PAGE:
Nevada basketball notes: Corey Henson gets his shot and shines

Corey Henson
Corey Henson played the best game of his Nevada career last time out. (Nevada athletics)

Corey Henson’s view for most of this season came from the bench.

But one day after Nevada’s loss to New Mexico last Saturday, coach Eric Musselman informed him that view was changing. He would start the team’s next game, against San Jose State. This was the opportunity the Wagner transfer who sat out last season under NCAA transfer rules had been waiting for with the Wolf Pack. Henson cashed it in.

Playing a season-high 32 minutes in a 92-53 win over SJSU, Henson tallied season highs in points (15), assists (seven) and steals (four) while making 6-of-11 shots, including 3-of-7 threes.

“He came out aggressive and played his game and defended,” Cody Martin said. “He just played his game, played a great game overall and shot the ball well. All it took was for him to make one and he’d be good.”

Henson’s 3-point shot has been off this season, although it has been hard to judge the 6-foot-3, 175-pound guard given his inconsistent minutes. In the nine games before he started against SJSU, Henson played just 39 minutes, less a full game’s worth. He entered Wednesday’s game averaging only 2.9 points, down from the 14.6 he averaged in his last season at Wagner.

“I just knew I had to step up to the opportunity,” said Henson, who has one season of eligibility at Nevada after playing three at Wagner. “I had a couple of DNPs this year. I had a couple games where I didn’t play that much. It’s been a battle. I knew when I was given this opportunity I’d have to step up.”

Henson is shooting 45 percent from the field, including 32.1 percent from three, this season and could earn more minutes moving forward even if he doesn’t stick in the starting lineup. Henson said he didn’t necessarily show anything new in the SJSU win.

“Not anything particularly different than I’ve ever done,” Henson said. “But I got to show (Musselman) more of what I’m capable of in extended minutes. I think I just showed him I want to win and I’d do anything, whatever the team needs, whatever he wants my role to be. Defender, hustle guy, it’s whatever. I just want to win. I think that’s what I showed him.”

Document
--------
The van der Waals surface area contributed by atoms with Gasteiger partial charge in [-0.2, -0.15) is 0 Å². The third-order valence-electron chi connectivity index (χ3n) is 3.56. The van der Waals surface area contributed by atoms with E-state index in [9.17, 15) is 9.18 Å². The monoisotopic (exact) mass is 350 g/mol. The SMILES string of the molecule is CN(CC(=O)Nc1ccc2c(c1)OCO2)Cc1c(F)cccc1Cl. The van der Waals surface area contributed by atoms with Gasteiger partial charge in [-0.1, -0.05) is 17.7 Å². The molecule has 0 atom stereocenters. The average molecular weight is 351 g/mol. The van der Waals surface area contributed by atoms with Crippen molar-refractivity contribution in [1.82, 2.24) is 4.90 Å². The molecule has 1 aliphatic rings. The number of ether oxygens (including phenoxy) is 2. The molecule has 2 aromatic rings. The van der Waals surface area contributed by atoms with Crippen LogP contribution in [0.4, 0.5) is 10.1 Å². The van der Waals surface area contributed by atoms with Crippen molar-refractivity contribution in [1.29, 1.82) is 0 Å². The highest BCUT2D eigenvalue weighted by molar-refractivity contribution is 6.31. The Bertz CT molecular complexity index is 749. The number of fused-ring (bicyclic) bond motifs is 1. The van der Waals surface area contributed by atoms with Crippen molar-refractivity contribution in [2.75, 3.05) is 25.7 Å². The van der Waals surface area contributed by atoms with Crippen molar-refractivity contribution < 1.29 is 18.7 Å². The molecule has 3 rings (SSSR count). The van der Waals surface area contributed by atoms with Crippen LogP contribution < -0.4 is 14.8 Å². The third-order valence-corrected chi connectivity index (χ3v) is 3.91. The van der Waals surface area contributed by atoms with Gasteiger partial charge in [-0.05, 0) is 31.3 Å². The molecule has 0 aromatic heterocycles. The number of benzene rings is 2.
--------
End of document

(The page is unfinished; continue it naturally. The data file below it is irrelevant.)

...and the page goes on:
“I think my best attribute is my IQ, just leading guys. Obviously I’ve been known as a shooter. Stretch the floor, making smart plays. I’m a fifth-year senior, too, so leadership.”

Musselman raved about how Henson has performed in practice and said the senior’s inconsistent play this season hasn't been a surprise given the inconsistent minutes he’s given him.

“The biggest thing with Corey is probably the fact he’s a threat,” Musselman said. “Other teams might not know it based on the numbers this year, but in practice he’s if not our best shooter one of our best shooters. We feel like when he lets a shot go, it has a good shot of going in the basket. He’s also a good dribble penetrator. It’s not like he’s one dimensional, and he gets us another ball-handler on the floor.”

Henson entered the starting lineup after Caleb Martin, a preseason All-American and the reigning Mountain West player of the year, asked the staff if he could come off the bench given his recent slump.

“Caleb coming to us about not starting alleviated some decision-making because we were definitely going to change the starting lineup no matter what,” Musselman said. “It also shows his type of character.”

Musselman said he expects to change his starting lineup again Saturday when Nevada plays at Fresno State, who could be the Wolf Pack's chief challenger for the MW title. Getting enough minutes for all of his players has been a challenge this season, but Henson showed this week what he’s capable of.

“I wouldn’t necessarily say it was a confidence boost,” Henson said. “I don’t think my confidence wavered, but it was very encouraging and I would say I’m appreciative of the opportunity.”

Nevada's rotation will probably shrink against Fresno State after seven players logged at least 20 minutes and 10 saw the court in total.